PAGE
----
It was a warm afternoon in Lake Tahoe. The air was smoky from the wildfire in the northern California valley. I was planning to do a sunset and sunrise photo shoot during that smoky condition for a different color effect. I set up my new tent at a National Forest campground near the famous Emerald Bay – the most scenic part of Lake Tahoe. My original plan was to walk 1mile on the highway to Emerald Bay for sunset and sunrise.
I arrived at the campground in the early afternoon and the sunset would be around 8:30 pm… plenty of time before sunset. So, I decided to take a scenic route – about 6 miles of trail climbing up and down in the mountain.
The trail starts at the far end of the campground, and there’s a steep climb up into the pine forest. After about 1 mile of uphill trail, the forest opened up and looked out over Emerald Bay. Unfortunately, the visibility was bad due to the smoke… I decided I would save the view for a clear day.
The trail lead on to a small alpine lake through granite, rocky ridge, and the dynamic Sierra ranges were in the back drop. A group of backpackers came across from the other way. It was true wilderness in the Sierra Nevada, and I love the solitude. I took several rest breaks to just enjoy the scenery.
Finally, I thought, I reached “Eagle Lake” which is about 1 mile above Emerald Bay. I still had an enough time to hike down to Emerald Bay before sunset. I was relaxed and photographed the reflections on “Eagle Lake.”
Then, I followed the unclear trail along the creek. The trail was longer than I expected, and the sun was lower already at the moment. The setting sun painted the stream as orange. It was a nice warm color, so I set up my camera there. At that point, I already gave up trying to reach Emerald Bay before sunset. I found another great photo opportunity on the way, so it was OK to change the plan as long as I made to the highway before getting dark. I kept walking along the creek.
Unexpectedly, the trail ended at another lake. The lake was much larger than the last one, and it wasn’t on the map! Something was wrong… I must have been on the wrong trail. As I carefully reviewed the map, it seemed I had missed a turn off to Emerald Bay via Eagle Lake, and then I ended up a few miles north, at Velma Lakes area… far into the wilderness! I must turn back and retrace the trail to the campground before it gets dark. I was running back along the unclear trail under the setting sun. I knew I was going in the right direction from the landmarks I remembered, but I lost the actual trail. I passed the familiar rocks and ponds… but I still couldn’t find the trail… the sunset color in the sky gradually faded and the darkness began enveloping the wilderness. Some bright stars showed up in the sky… but I still couldn’t find the trail… I began to panic when I realized that I was lost in the middle of nowhere in the dark without shelter, food or water! I kept walking down to the direction of the campground in the last bit of remaining light, but then it turned completely dark.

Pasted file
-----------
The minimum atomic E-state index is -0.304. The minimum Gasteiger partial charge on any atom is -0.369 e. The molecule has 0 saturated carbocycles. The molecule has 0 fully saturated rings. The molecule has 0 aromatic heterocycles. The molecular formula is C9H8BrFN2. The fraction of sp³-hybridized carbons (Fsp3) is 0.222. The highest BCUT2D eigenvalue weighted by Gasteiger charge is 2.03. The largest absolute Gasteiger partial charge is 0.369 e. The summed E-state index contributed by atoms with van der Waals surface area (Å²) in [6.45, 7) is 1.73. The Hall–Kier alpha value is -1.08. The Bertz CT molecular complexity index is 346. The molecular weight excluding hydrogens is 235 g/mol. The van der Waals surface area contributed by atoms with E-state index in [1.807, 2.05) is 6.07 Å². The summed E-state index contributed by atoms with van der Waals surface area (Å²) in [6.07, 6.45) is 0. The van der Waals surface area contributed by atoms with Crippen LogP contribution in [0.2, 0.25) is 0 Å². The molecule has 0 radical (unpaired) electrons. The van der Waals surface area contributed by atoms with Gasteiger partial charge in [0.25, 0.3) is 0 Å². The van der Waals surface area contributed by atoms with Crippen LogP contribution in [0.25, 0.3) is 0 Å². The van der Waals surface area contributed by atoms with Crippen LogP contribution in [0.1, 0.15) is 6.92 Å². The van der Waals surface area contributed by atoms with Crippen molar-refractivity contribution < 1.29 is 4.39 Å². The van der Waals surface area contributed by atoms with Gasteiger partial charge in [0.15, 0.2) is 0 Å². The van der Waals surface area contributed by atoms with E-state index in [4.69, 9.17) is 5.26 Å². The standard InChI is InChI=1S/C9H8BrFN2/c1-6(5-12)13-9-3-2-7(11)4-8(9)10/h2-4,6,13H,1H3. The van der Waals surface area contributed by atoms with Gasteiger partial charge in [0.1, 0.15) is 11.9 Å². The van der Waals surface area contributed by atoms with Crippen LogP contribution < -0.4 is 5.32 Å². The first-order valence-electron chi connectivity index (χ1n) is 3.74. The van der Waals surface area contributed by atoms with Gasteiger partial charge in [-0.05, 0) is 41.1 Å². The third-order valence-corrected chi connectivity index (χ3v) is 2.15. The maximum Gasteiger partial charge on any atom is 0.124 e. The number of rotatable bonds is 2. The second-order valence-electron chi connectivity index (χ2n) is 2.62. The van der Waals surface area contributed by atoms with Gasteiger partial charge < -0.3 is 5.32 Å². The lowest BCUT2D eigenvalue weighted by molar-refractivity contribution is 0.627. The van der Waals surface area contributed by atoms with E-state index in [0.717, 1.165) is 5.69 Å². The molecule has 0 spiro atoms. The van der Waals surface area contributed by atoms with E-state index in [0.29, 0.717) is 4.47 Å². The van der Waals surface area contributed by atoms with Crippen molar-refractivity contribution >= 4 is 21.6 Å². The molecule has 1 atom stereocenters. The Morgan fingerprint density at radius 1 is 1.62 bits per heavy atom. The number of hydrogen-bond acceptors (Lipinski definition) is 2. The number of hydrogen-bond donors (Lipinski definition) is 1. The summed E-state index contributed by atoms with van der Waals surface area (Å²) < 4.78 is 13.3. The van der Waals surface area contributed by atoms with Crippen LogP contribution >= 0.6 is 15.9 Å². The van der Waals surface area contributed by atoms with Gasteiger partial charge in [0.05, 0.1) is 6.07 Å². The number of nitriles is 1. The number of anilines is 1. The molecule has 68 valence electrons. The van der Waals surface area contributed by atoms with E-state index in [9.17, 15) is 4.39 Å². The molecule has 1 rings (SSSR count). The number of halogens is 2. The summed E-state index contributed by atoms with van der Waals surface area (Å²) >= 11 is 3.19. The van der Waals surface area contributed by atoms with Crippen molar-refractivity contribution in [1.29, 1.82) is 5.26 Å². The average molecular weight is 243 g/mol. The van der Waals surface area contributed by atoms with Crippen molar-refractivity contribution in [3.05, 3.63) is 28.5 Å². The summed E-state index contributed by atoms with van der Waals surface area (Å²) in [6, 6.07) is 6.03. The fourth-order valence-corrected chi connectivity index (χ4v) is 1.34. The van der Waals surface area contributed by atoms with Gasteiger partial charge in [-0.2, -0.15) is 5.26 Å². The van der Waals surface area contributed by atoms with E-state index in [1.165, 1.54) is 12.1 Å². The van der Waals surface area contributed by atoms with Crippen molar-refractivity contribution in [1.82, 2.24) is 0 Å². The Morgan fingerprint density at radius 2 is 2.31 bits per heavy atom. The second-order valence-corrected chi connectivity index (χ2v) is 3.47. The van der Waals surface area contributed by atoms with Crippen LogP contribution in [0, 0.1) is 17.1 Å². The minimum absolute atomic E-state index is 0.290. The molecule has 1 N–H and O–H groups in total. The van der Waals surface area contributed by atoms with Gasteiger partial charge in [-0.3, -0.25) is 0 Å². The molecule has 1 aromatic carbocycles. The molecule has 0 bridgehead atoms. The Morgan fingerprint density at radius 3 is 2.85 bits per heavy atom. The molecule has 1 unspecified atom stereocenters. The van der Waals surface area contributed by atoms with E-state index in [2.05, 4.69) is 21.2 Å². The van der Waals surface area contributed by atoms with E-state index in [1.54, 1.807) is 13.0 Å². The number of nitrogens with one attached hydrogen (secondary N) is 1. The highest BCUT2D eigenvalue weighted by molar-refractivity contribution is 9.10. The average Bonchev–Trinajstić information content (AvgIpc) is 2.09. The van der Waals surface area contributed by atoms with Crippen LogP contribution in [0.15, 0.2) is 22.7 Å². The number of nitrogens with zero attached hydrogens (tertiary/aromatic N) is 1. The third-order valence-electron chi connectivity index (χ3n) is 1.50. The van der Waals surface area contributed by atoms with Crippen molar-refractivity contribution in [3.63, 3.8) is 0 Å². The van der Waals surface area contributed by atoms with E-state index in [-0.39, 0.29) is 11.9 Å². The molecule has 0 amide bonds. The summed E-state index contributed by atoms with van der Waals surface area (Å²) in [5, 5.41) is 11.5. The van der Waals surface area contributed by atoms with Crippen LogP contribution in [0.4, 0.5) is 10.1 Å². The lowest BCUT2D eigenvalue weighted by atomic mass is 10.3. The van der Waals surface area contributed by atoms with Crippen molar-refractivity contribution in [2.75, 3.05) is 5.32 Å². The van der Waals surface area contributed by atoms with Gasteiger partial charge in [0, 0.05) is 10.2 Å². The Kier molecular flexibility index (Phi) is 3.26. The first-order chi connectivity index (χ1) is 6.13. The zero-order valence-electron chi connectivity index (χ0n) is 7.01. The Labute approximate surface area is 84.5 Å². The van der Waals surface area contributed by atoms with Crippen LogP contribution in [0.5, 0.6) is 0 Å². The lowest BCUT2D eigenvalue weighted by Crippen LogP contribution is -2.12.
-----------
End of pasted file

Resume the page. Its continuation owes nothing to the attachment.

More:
I tried calling to my local friend. Oh, my goodness, my cell phone was working there! After my friend called around for information, I learned that it wasn’t going to be too cold for the night. I lay down in the hollow of a rock and tried making myself comfortable. The stars were very bright up above me even though the air wasn’t clear. I was amazed to see so many stars in the dome of the sky. I was somehow relaxed. The problem was, I only had on a thin fleece jacket. I used a tripod bag for keeping myself warm. I opened up the long padded bag and covered my body, curling up under the bag, and put plastic bags over my knees to block the cold air. In the mean time, my friend called to a local sheriff about me missing.
It was cold during the night, and lying on the granite rock bed wasn’t so comfortable… I switched my body positions every 5 minutes or so. A bright moon rose from down below. I only got a little sleep during the night, but I wasn’t scared of being alone in wilderness. I would have been much more scared of being alone at night in the middle of a big city.
After the long dark night, the sky finally shifted gradually lighter with the cold morning air. I began to see the terrain around me better. I studied the map and compared the mountain peaks above me. I was very thirsty… According to the topomap, the trail should be close to here, just a bit east fom where I stayed. I began searching the trail at dawn.
As I climbed up to the east, the first sunlight lit up the mountain range as a beautiful salmon pink, but I just didn’t have any energy to set up my camera.
The same kind of terrain: exposed granite rock beds, snow melting ponds, and pine trees, kept going on for a while. I was desperately looking for the trail to “civilization,” and kept climbing up as I followed my memory of the trail I was on the day before.
Finally, I found the familiar trail! It was clearly mark with rocks and some footsteps. I was happy to retrace the trail to the northwest where it would end up at the campground. I felt secure following the trail and seeing the landmarks I walked by the day before.
After the long descent into the woods, finally, I came back to the campground, and arrived at my comfortable tent, which I never even got to use! Soon after I came back, 3 men rescue team arrived in bright orange vests! A local sheriff also arrived and interviewed me for this incident. I was embarrassed to have made a scene. It was an unexpected adventure and learning experience.